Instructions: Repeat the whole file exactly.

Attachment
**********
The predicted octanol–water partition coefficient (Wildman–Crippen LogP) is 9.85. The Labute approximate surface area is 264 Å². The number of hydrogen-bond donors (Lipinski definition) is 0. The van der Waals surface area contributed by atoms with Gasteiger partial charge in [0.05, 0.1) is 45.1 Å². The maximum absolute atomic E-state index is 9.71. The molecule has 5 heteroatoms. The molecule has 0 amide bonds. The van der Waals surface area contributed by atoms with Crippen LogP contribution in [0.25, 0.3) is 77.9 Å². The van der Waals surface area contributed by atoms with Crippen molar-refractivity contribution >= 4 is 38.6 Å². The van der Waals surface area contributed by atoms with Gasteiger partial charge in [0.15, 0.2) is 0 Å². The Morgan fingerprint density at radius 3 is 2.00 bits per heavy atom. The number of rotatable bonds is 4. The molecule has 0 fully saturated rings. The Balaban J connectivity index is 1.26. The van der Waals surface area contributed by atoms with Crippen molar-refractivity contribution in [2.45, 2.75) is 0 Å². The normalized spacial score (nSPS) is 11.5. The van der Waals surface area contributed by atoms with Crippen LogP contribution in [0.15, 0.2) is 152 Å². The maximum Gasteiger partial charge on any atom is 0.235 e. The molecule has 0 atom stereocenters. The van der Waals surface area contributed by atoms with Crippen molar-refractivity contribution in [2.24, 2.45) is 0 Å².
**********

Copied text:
The predicted octanol–water partition coefficient (Wildman–Crippen LogP) is 9.85. The Labute approximate surface area is 264 Å². The number of hydrogen-bond donors (Lipinski definition) is 0. The van der Waals surface area contributed by atoms with Gasteiger partial charge in [0.05, 0.1) is 45.1 Å². The maximum absolute atomic E-state index is 9.71. The molecule has 5 heteroatoms. The molecule has 0 amide bonds. The van der Waals surface area contributed by atoms with Crippen LogP contribution in [0.25, 0.3) is 77.9 Å². The van der Waals surface area contributed by atoms with Crippen molar-refractivity contribution >= 4 is 38.6 Å². The van der Waals surface area contributed by atoms with Gasteiger partial charge in [0.15, 0.2) is 0 Å². The Morgan fingerprint density at radius 3 is 2.00 bits per heavy atom. The number of rotatable bonds is 4. The molecule has 0 fully saturated rings. The Balaban J connectivity index is 1.26. The van der Waals surface area contributed by atoms with Crippen molar-refractivity contribution in [2.45, 2.75) is 0 Å². The normalized spacial score (nSPS) is 11.5. The van der Waals surface area contributed by atoms with Crippen LogP contribution in [0.15, 0.2) is 152 Å². The maximum Gasteiger partial charge on any atom is 0.235 e. The molecule has 0 atom stereocenters. The van der Waals surface area contributed by atoms with Crippen molar-refractivity contribution in [2.24, 2.45) is 0 Å².